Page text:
Gore Vidal: Snapshots in History's Glare | by Gore Vidal | Abrams | 256 pages | $40

Until he published the first of his two volumes of memoirs in 1995, Gore Vidal was — in terms of self-revelation — a relatively reticent writer. This book is something different — a visual act of self-homage, a testimony to the proposition that the unphotographed life is not worth living.

With the notable exception of arch-foe William F. Buckley, this is a catalogue dedicated to friendship (Eleanor Roosevelt, Paul Bowles, Joanne Woodward, Paul Newman, Tennessee Williams) and social intersection (Andy Warhol, Mick Jagger, Hillary Clinton, Susan Sontag, Kevin Spacey). As it was in Vidal's more formal recollections, Palimpsest and Point to Point Navigation, the prose of Snapshots in History's Glare is pellucid, the tone comfortably Olympian. The highlights are all here: grandfather, the US senator; father, the aviation official and entrepreneur; mother, the dipsomaniac socialite; his own double-barreled vocation as a writer and dramatist; his avocations, politics, and acting. Of particular interest are the shots of the houses he has lived in over the years: the Greek Revival on the Hudson that once belonged to essayist and agitator John Jay Chapman; La Rondinaia ("The Swallow's Nest"), the villa chiseled into the side of the Amalfi coast; the 1920s-era bungalow-styled box in the Hollywood Hills. In these places and others, Vidal wrote himself into fame and fortune.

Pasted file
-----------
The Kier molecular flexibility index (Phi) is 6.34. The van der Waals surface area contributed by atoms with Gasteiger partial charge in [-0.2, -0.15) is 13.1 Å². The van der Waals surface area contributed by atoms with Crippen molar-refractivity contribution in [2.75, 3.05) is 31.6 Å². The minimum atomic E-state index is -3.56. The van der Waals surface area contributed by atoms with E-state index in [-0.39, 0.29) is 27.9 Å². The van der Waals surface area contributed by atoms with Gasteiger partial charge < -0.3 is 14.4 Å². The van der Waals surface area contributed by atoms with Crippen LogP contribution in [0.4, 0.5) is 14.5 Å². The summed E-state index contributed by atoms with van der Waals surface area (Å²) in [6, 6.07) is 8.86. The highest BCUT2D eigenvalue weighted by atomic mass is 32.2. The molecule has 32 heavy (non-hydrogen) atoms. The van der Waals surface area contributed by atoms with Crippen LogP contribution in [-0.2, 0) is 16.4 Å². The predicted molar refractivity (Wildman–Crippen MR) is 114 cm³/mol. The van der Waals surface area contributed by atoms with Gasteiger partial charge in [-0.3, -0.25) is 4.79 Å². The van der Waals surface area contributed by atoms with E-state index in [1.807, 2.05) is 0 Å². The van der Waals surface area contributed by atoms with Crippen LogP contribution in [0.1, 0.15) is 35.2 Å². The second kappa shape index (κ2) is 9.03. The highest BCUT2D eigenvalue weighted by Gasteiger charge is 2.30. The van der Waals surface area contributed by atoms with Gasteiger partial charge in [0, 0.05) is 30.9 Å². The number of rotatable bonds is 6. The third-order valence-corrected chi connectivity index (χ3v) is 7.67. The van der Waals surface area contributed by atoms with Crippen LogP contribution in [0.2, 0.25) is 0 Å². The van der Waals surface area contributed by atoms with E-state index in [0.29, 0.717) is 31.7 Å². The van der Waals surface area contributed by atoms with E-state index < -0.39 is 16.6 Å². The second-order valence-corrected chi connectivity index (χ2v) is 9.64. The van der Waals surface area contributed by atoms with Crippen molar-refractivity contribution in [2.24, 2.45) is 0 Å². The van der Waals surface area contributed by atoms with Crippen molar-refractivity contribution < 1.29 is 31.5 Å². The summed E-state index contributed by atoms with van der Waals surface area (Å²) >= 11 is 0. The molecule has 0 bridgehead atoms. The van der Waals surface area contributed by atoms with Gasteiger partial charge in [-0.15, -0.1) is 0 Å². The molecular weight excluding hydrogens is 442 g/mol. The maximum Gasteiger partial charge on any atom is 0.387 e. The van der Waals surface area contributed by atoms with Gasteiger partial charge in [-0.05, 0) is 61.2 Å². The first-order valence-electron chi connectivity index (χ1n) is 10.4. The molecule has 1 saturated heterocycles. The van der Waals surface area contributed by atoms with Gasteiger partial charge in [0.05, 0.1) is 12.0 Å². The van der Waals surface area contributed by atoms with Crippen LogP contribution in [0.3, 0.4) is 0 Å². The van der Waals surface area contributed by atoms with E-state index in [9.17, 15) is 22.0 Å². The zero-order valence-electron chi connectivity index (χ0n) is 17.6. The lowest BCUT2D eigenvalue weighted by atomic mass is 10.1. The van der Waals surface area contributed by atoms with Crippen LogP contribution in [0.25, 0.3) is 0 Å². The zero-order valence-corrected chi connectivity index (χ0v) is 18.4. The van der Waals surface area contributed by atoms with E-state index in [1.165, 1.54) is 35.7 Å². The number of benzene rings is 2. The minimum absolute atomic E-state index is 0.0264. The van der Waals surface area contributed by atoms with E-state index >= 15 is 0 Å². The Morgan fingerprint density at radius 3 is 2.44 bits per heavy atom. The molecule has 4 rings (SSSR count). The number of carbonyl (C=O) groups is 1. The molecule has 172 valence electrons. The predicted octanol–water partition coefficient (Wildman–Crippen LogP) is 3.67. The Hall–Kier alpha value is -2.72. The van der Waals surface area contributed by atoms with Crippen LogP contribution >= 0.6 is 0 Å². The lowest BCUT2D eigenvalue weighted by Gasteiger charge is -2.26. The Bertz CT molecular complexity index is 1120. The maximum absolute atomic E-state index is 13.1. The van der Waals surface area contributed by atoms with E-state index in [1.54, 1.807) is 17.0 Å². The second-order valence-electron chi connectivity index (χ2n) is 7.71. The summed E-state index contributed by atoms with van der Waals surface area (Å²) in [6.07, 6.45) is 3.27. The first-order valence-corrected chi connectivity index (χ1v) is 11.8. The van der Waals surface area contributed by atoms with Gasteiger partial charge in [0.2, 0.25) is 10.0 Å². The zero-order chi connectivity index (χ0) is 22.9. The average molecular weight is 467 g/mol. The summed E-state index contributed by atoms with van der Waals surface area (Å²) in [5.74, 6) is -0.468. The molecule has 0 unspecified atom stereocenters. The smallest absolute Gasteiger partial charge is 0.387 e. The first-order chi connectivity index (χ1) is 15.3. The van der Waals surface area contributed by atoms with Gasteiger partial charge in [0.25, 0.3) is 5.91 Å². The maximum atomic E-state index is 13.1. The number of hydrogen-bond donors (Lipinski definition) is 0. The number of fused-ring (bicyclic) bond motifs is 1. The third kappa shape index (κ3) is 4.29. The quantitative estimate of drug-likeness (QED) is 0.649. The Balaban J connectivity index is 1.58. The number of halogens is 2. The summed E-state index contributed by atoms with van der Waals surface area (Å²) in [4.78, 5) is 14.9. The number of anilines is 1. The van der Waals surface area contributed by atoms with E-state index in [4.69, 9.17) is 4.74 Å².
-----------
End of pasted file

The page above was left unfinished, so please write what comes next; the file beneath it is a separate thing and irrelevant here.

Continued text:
— Peter Kadzis

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